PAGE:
“The nation also stands to gain extensively in earnings of foreign exchange from the excess production of the plant. I am informed that we have already started exporting to USA, Brazil, and India.”

 With the feat attained in local cement production and now fertiliser, the president reassured all Nigerians that the government is focused on providing an enabling environment for private sector investors to thrive. We will continue to improve on infrastructure, power, security and enact relevant laws and regulations that will drive investments in the economy.   

Crediting the Buhari administration for the successes being recorded in the bid to increase local productions, the CBN governor said as of 2015, Nigeria had a shortfall of about 3.5 million tonnes per annum compared to the over six million tonnes per annum required in the country. However, with sustained efforts, other indigenous companies like Indorama and Notore, with a combined capacity of over 2.5 million tonnes per annum have tried to match the market demand, yet the country is still faced a huge shortfall of fertiliser supply.

Game Changer

Africa’s richest man and promoter of the project described the new plant as a game-changer, as it can make Nigeria self-sufficient in fertiliser production, with spare capacity to export to other markets in Africa and the rest of the world. He added that already, Dangote fertiliser has reached the markets in the USA, Brazil, and Mexico.

According to him, the fertiliser plant, which is the largest granulated Urea fertiliser complex in Africa, occupies 500 hectares of land, was built for $2.5 billion, and is expected to reduce drastically the level of unemployment and youth restiveness in the country through employment opportunities. To him, the plant is expected to generate new jobs with top-quality fertiliser being available and in sufficient quantities for the farmers.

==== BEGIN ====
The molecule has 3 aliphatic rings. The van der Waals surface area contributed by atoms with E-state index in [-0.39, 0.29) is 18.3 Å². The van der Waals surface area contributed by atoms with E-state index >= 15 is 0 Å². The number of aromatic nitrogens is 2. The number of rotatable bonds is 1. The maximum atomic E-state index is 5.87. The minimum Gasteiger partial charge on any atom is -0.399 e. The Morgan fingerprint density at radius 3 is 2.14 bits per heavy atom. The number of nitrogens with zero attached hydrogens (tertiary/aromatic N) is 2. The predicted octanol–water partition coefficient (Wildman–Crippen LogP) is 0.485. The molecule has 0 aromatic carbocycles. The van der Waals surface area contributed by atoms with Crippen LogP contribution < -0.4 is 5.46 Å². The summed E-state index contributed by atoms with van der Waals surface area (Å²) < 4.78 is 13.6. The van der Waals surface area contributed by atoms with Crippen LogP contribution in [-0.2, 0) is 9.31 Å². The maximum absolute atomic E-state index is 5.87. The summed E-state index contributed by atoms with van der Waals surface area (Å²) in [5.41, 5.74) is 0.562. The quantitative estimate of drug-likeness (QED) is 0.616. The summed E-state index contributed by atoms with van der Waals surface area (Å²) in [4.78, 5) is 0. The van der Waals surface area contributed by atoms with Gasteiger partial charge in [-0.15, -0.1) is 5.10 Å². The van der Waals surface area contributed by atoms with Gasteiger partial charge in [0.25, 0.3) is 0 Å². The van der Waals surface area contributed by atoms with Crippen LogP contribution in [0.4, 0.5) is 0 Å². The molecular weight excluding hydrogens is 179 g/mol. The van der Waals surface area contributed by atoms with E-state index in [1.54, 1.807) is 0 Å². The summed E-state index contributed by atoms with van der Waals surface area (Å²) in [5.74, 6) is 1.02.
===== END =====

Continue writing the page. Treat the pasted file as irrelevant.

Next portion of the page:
Dangote Fertiliser, according to him, would ensure the emergence of farmers in the country, providing hundreds of jobs and ushering in a new era of agricultural agriculture entrepreneurs.

“This breed of agroprenuers will take to farming on large scales, providing food and raw materials for our industries,” he added.


An innovation that the company is bringing on board in the fertiliser industry, Dangote explained is the rolling out of soil laboratory, which would transform the agricultural sector in the form of extension services for small and medium-scale farmers. Dangote fertilizer, he added has set up a well-equipped fertiliser soil testing laboratory to enable it to analyse and identify soil deficiency and the appropriate fertiliser blend. This became necessary because according to him, “studies have shown that applying the right fertiliser to the soil will boost productivity. This service is to cover all the geopolitical zones, and will surely change the agricultural landscape in the country by transforming farming into a lucrative profession.

 “Dangote Fertiliser is working with Farmer Associations, Corporate Farmers, NPK Blenders, NGO/development partners and State Governments all over Nigeria, and governments across Africa and beyond who are looking for a sustainable approach to improving soil quality and farm yields,” he explained.”

Lagos State Governor, Mr. Babajide Sanwo-Olu boasting of the environmental friendliness of the state, a situation that has encouraged investments in the state, commended Aliko Dangote for always blazing the trail, noting that the state government was happy to be hosting many of his businesses. He added that “with the largest fertiliser plant in Africa in Lagos and the largest refinery in the world coming soon, there is nobody that would not be proud of Alhaji Dangote.”